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Google punts ads on the move

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Google has expanded its AdWord product to mobiles, allowing creators of mobile content to embed Google advertisements into their pages and receive revenue on click-throughs.

But advertisers expecting a desktop browser may be disappointed when their beautiful landing page is rendered on a two inch screen.

Advertisers pay for every user that arrives at their landing page (the page the advert links to), and the page hosting the advert gets around 80 per cent of the money. Google's initial intention is to apply that same model to mobiles; serving the same adverts to pages designed for mobiles, without offering advertisers the ability to target either platform.

As users start to understand the potential as well as the limitations of mobile data, the scramble to present them with advertisements is well underway. However, taking an internet model and applying it to the mobile browsing experience may not be the best idea.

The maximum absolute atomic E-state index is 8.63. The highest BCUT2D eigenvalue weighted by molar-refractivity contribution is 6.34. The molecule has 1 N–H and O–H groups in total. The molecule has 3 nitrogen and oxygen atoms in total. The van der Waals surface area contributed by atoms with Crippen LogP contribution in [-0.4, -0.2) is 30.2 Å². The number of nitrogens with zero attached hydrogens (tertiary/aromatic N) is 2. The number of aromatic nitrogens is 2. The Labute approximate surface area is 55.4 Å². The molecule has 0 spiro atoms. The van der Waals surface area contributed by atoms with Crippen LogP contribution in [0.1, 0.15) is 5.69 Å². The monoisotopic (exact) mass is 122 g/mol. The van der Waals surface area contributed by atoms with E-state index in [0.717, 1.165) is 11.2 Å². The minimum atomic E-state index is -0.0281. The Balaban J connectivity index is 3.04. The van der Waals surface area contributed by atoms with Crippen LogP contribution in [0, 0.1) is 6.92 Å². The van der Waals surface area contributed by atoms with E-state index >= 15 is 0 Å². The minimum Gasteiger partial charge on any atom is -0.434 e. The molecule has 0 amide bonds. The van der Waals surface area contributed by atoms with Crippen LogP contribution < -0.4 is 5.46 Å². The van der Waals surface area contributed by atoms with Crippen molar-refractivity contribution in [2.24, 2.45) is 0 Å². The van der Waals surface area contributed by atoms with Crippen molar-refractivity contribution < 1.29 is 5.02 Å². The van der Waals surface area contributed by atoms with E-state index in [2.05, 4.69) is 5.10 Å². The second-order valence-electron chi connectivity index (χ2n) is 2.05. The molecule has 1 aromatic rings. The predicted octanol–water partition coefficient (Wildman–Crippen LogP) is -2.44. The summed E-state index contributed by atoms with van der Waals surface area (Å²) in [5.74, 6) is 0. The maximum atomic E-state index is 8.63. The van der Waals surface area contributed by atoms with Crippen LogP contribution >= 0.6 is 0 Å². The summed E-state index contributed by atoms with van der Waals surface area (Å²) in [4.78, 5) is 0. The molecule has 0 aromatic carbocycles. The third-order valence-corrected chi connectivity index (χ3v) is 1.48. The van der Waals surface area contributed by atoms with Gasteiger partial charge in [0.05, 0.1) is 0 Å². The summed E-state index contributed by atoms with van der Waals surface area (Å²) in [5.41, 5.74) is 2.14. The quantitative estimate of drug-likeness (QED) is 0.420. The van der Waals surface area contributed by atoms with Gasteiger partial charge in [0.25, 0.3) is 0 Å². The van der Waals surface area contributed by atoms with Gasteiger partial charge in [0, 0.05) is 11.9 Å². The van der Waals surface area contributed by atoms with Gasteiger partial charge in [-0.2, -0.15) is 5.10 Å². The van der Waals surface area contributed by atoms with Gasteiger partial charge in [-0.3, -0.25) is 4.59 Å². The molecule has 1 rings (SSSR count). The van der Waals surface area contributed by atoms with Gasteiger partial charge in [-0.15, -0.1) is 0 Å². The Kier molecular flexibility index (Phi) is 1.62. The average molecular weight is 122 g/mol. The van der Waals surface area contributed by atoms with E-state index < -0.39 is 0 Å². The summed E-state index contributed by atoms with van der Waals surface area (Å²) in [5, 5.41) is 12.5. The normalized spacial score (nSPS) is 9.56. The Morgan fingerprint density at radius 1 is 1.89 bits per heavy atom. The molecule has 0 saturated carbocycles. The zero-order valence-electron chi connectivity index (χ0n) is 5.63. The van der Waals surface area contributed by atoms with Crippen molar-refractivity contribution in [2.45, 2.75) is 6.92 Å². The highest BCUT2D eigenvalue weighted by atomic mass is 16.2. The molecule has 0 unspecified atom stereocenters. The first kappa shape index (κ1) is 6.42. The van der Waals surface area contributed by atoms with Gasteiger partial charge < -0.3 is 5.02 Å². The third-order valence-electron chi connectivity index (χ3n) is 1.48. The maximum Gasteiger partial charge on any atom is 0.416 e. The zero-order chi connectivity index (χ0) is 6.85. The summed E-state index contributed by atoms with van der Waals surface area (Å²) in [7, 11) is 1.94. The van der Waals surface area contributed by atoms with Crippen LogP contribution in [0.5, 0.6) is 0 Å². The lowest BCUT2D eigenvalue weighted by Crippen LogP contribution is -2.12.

Google is planning to trans-code the landing pages to suit the mobile device being used, but even if it can squeeze the whole thing onto a mobile phone in a useable form, it's questionable if the content of the landing page will be of interest to the user.

Most landing pages require the user to buy or sign up to something, which may suit the user sitting in a comfortable office chair, but is unlikely to be of interest to the same user trying to find a pub.

Nokia's purchase of Enpocket was a recognition of that company's understanding of the mobile advertising business. Google may understand advertising, but when it comes to mobile phones it's still got a lot to learn. ®

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